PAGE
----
“How can anyone perfect anything?” asked Apple (NASDAQ:AAPL) in the company’s video introduction to its 24th annual Worldwide Developer Conference. “There are a thousand nos before we say yes,” continued the video, describing the company’s development process. ”Only then do we sign our work — designed by Apple in California,” finished the segment.
Such a beginning was unusual for the company. But for industry experts, this very design-orientated introduction signaled that Apple was preparing to announce a major design overhaul. And, indeed, that was what Apple had been working on; after a brief overview and the announcement of a new edition of Apple’s operating system, OS X Mavericks, Apple unveiled iOS 7, which CEO Tim Cook said was the “biggest change to iOS since the iPhone.”
Ahead of the keynote, analysts emphasized how important it was for the company to show a bold step forward, but only time will tell whether this “comprehensive, end-to-end redesign” was enough to placate investors and tough critics. The update to Apple’s mobile operating system will not available until the fall, and only then will analysts be able to examine how well the changes appeal to current and potential iPhone and iPad users.
Still, the unofficial theme of the conference was clear, especially when Phil Schiller, Apple’s senior vice president of worldwide marketing, said: “Can’t innovate anymore my ass” when revealing the new MacBook Air and its all-day battery life. Criticisms that Apple has lost its innovative touch have fallen fast and furious on the company recently. While it has long been seen as a company capable of creating one category-defining product after another — and in fact, Apple build its reputation on that type of creativity — analysts have put forward the thesis that founder Steve Jobs’ absence can be seen in the company’s product pipeline, which, according to their assessments, is populated by nothing but product refreshes.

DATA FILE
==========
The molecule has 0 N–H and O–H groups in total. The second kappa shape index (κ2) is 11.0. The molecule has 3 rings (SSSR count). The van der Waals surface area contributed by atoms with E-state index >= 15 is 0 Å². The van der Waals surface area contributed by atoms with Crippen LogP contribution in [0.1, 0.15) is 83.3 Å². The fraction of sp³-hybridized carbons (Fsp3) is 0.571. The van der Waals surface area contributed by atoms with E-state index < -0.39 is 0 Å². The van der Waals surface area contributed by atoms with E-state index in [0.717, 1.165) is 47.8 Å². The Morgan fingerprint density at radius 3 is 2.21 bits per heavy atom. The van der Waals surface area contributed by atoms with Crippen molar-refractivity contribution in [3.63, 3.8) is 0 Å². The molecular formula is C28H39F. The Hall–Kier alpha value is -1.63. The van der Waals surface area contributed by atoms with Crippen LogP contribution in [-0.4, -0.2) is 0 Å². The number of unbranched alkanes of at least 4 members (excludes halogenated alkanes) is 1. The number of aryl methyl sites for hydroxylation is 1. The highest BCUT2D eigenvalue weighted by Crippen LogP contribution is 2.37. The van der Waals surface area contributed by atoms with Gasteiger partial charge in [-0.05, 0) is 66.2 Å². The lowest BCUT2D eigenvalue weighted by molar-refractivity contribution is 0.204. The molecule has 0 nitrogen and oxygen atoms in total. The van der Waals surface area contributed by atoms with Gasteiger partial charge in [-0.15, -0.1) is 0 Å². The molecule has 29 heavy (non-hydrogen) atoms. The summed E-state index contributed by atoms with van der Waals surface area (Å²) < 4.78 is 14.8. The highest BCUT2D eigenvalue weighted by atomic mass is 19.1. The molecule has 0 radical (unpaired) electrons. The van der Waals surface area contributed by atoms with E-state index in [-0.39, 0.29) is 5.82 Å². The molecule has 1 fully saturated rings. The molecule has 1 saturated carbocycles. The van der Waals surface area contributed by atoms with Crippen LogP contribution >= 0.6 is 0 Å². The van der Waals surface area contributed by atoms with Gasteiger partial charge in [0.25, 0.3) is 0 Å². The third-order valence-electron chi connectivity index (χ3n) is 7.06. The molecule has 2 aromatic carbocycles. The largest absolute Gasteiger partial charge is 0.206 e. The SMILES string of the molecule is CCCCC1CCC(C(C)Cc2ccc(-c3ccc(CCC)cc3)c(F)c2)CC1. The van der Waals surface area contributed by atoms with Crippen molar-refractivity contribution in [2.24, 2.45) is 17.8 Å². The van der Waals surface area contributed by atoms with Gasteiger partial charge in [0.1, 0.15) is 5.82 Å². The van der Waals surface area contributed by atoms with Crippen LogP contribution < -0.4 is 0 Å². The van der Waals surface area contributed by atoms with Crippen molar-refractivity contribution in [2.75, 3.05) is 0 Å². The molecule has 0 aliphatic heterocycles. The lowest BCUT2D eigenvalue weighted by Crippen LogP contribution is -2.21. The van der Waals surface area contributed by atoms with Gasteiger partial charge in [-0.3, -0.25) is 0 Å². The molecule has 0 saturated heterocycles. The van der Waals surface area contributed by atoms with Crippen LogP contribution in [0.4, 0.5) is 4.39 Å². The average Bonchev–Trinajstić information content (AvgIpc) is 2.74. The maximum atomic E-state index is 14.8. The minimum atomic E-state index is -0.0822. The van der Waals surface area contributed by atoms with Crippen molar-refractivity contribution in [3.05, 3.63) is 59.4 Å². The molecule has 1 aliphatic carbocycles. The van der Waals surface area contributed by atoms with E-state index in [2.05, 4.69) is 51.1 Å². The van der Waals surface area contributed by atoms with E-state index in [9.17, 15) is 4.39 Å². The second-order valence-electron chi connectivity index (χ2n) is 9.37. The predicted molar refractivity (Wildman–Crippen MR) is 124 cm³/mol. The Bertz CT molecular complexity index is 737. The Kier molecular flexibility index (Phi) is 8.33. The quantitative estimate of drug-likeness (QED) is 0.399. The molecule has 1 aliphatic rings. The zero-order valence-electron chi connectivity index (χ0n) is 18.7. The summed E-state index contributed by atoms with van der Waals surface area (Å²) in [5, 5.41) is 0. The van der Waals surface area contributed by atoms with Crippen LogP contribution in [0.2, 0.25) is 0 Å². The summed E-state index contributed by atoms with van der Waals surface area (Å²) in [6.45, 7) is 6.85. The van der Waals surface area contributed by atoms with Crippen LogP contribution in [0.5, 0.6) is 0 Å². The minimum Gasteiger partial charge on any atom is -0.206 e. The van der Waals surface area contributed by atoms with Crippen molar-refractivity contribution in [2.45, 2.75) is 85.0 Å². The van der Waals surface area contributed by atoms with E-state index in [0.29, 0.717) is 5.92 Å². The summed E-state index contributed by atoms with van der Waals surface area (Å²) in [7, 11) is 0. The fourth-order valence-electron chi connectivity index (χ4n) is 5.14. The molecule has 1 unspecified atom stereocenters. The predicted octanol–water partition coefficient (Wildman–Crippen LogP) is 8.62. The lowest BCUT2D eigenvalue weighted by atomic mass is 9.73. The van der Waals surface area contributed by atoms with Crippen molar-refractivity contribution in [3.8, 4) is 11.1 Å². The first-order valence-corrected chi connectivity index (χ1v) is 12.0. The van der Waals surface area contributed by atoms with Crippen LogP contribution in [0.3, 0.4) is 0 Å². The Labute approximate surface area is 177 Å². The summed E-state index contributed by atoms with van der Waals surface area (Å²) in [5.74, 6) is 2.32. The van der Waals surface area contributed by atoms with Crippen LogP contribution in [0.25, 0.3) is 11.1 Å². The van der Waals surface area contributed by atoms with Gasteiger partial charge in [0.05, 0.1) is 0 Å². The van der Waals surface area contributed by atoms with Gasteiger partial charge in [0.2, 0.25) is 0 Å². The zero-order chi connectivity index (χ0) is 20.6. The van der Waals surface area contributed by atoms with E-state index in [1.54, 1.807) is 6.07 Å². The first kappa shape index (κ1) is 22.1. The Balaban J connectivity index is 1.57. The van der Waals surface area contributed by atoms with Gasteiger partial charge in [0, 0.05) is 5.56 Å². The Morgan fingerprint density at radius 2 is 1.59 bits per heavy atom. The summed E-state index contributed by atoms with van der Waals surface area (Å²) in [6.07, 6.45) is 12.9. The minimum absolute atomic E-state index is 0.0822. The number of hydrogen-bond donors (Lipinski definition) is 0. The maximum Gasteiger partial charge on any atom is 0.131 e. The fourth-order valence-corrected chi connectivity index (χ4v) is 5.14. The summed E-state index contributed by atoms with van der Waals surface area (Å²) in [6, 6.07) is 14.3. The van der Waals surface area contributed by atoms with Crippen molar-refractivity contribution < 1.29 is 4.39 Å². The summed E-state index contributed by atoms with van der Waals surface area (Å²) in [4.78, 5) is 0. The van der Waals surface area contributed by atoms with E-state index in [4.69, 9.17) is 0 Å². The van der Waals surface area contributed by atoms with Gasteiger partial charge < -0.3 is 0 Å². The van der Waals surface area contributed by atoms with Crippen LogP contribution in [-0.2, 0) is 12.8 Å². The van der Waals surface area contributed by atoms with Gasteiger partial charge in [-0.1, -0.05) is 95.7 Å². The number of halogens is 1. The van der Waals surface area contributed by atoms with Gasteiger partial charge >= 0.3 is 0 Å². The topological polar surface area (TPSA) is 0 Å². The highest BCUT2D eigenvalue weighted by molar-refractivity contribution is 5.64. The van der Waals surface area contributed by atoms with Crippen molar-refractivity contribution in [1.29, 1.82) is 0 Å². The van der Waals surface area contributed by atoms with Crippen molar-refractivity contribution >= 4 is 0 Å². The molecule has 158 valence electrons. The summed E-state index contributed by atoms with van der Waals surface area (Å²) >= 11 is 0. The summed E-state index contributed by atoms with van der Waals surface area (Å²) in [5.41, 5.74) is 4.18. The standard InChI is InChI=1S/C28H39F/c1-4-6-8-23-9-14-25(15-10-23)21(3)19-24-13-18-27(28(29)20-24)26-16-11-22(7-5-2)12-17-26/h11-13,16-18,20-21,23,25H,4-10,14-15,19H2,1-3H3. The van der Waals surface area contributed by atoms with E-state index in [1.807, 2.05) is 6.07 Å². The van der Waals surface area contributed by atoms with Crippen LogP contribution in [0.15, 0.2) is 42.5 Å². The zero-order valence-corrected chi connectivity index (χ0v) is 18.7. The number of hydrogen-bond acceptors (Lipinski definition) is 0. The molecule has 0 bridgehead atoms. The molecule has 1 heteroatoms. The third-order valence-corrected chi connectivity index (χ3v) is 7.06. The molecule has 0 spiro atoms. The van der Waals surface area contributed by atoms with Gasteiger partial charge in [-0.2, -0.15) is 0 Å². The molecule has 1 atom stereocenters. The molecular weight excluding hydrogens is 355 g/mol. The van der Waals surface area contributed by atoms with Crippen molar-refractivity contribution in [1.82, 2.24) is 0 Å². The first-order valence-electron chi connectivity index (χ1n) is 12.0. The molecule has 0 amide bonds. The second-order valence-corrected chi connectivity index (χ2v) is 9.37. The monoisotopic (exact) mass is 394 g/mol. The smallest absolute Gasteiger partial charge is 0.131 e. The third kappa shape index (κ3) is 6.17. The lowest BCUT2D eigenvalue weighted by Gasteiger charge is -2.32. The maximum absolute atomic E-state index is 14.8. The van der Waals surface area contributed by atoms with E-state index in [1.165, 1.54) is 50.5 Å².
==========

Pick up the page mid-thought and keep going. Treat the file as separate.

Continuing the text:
While iOS 7 can hardly be considered a category-defining product, it significantly overhauled how users’s touchscreens will look. The design was overseen for the first time by Johnathan Ive, Apple’s Senior Vice President of Industrial Design, and included new typography, redesigned icons, and a new color palette.
“I think there is a profound and enduring beauty in simplicity, in clarity, in efficiency,” Ive said in a video introducing iOS 7. “True simplicity is derived from so much more than just the absence of clutter and ornamentation. It’s about bringing order to complexity.”
But iO7 is more than a redesign, said Craig Federighi, the company’s Senior Vice President of Software Engineering. On the stage at WWDC, he explained the mobile operating system’s ten new features, like Control Panel and the much-rumored iRadio.
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